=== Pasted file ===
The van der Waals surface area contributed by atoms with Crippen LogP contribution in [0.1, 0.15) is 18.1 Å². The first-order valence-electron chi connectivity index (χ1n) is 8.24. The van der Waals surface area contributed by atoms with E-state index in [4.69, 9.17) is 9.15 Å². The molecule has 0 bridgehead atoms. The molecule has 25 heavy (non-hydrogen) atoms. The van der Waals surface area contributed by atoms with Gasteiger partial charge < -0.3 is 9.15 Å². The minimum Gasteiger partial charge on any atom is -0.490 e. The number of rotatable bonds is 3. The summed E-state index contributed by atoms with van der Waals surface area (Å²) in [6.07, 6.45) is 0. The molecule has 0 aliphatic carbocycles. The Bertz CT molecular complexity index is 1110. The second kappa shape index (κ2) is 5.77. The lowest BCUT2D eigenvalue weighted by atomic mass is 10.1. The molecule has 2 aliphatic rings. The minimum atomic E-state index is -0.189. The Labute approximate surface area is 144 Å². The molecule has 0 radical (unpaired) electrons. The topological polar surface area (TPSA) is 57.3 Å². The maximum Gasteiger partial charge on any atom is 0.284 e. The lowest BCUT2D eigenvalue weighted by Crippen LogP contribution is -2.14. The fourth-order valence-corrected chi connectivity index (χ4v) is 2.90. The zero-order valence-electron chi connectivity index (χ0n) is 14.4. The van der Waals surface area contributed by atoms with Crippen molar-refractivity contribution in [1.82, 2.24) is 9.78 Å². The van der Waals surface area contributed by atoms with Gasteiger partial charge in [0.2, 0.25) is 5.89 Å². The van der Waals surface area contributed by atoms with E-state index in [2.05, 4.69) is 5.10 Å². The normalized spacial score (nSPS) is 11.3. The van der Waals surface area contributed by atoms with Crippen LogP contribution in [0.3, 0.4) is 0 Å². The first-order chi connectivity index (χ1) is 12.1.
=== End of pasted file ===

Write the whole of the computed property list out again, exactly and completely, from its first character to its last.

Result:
The van der Waals surface area contributed by atoms with Crippen LogP contribution in [0.1, 0.15) is 18.1 Å². The first-order valence-electron chi connectivity index (χ1n) is 8.24. The van der Waals surface area contributed by atoms with E-state index in [4.69, 9.17) is 9.15 Å². The molecule has 0 bridgehead atoms. The molecule has 25 heavy (non-hydrogen) atoms. The van der Waals surface area contributed by atoms with Gasteiger partial charge < -0.3 is 9.15 Å². The minimum Gasteiger partial charge on any atom is -0.490 e. The number of rotatable bonds is 3. The summed E-state index contributed by atoms with van der Waals surface area (Å²) in [6.07, 6.45) is 0. The molecule has 0 aliphatic carbocycles. The Bertz CT molecular complexity index is 1110. The second kappa shape index (κ2) is 5.77. The lowest BCUT2D eigenvalue weighted by atomic mass is 10.1. The molecule has 2 aliphatic rings. The minimum atomic E-state index is -0.189. The Labute approximate surface area is 144 Å². The molecule has 0 radical (unpaired) electrons. The topological polar surface area (TPSA) is 57.3 Å². The maximum Gasteiger partial charge on any atom is 0.284 e. The lowest BCUT2D eigenvalue weighted by Crippen LogP contribution is -2.14. The fourth-order valence-corrected chi connectivity index (χ4v) is 2.90. The zero-order valence-electron chi connectivity index (χ0n) is 14.4. The van der Waals surface area contributed by atoms with Crippen molar-refractivity contribution in [1.82, 2.24) is 9.78 Å². The van der Waals surface area contributed by atoms with Gasteiger partial charge in [0.2, 0.25) is 5.89 Å². The van der Waals surface area contributed by atoms with E-state index in [2.05, 4.69) is 5.10 Å². The normalized spacial score (nSPS) is 11.3. The van der Waals surface area contributed by atoms with Crippen LogP contribution in [0.3, 0.4) is 0 Å². The first-order chi connectivity index (χ1) is 12.1.